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I kind of look back on my early childhood as being idyllic. When I was growing up, my Mum was extremely ill. Sometimes she would be in hospital for months at a time, leaving us in the care of my Dad, and when he was at work, my Nan. However when she wasn’t in hospital (and even when she was) she was the perfect Mum. She didn’t work and was a stay at home Mum, which meant that she was always there for us. She walked is to school, she picked us up (and there are a lot of us). She would even have hot orange and hot chocolate ready for us on cold winter days. She always had time for us.

My Dad worked shifts and so worked irregular patterns, we’d never know when he would be home, but when he was he was great fun. He’d play tricks on us, like the time my brother and I were in the bath upstairs and it was snowing outside so he climbed a ladder up to the bathroom window and threw snowballs at us in the bath. One Christmas he made santa’s foot prints all across the front room. He built us a house in the garden. Life was good. Life was fun.

So when I had my eldest, despite all of the odds, I decided that my son would have the best childhood ever. I was going to be supermum. He would never want for anything. I would fulfil his every need. High expectations, even for someone who isn’t an addict, but as I was one it was nigh on impossible.

In my plan of me as a parent, I was going to give my son all the attention in the world, I would take him to the park, I would play cars with him on the floor, I’d build forts, Lego, do painting. Only, it soon became clear that I really wasn’t that type of mother; I am terrible at playing make believe games in which the rules change constantly. I don’t have the patience to build Lego cities, and even if I did I’ve not got a creative bone in my body. Basically. I sucked at being Mum. I was left with an unending feeling of guilt. I was failing at something that I should be perfect at.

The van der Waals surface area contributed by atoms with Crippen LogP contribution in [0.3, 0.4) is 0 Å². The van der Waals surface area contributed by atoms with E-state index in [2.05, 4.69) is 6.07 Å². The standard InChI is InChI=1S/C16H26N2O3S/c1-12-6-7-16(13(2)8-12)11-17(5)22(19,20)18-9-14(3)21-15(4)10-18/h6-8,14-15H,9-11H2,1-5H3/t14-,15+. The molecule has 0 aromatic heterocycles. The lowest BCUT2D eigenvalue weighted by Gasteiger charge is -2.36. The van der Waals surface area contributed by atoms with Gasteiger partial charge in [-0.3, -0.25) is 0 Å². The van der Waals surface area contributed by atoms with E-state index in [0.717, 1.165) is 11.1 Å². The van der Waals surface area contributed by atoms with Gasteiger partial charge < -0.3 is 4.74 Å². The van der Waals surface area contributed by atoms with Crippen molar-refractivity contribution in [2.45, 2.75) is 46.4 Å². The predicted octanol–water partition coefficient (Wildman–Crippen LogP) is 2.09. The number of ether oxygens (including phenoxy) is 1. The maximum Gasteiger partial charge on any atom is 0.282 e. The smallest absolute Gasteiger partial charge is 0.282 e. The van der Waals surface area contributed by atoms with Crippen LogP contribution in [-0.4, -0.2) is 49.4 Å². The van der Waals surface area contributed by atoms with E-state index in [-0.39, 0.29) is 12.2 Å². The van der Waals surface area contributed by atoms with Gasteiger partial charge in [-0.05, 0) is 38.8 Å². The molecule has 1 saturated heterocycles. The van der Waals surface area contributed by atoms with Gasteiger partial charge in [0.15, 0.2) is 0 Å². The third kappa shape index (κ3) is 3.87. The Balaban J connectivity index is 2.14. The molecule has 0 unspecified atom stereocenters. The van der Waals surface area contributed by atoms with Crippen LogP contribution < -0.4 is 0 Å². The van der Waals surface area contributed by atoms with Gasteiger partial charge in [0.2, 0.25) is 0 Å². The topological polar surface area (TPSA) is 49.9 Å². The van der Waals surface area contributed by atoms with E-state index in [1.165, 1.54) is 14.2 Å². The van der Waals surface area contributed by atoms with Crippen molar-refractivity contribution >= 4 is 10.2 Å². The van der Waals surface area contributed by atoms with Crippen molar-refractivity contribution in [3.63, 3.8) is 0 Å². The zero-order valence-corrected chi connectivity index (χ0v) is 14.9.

It wasn’t that I didn’t love him or do my best for him, I just couldn’t live up to my own expectations. I had set the bar too high. Life got in the way. My need to go out and earn money, to clean the house or cook dinner interrupted my perfect Mum plans and the guilt of my failure got in the way. My patience failed me.

Roll forward a few years, I’ve now got 3 beautiful boys, each and every one I adore and love with all my heart. I am still not the supermum I always imagined myself to be. I don’t hit my own expectations of a perfect parent. I shout when I shouldn’t. I snap at them and get annoyed if they interrupt me doing something. Sometimes, I send them to bed early just so I can get some peace. I don’t always read them a bedtime story. I have missed school plays and “first” moments, because I’ve had to work. I use the TV as a babysitter. I moan when they make a mess.

I beat myself up about it. I wish I could enjoy those make believe games, ignore the chaos they leave in their wake, but I don’t. It’s just not me. I can’t play computer games, I’m rubbish at them, I get frustrated and irritable, I’m not good at this parenting malarkey!

However I have learned something in the last few years. I don’t need to be supermum. I don’t need to be perfect. If I talk to my parents, they tell me of things they did when I was a child that made them feel failures. And do you know what? I don’t remember any of them. The times they got parenting wrong, I don’t even remember! I just remember the good stuff. The times they got it right. I talk to my eldest and he remembers the day trips we took, not the time I shouted at him because I was feeling ill and he wouldn’t leave me alone. The time I didn’t turn up to the school nativity play is forgotten but he does remember the harvest festival that I took the day off work to see. The good kind of outweighs the bad. Nothing I have done has been so bad that it has overshadowed the good.

I am not a perfect parent, I’m not even a near perfect parent. I will hopefully manage to bring my kids up without doing too much damage to them. I might not be perfect but I am a good enough parent, and sometimes that is all you can do.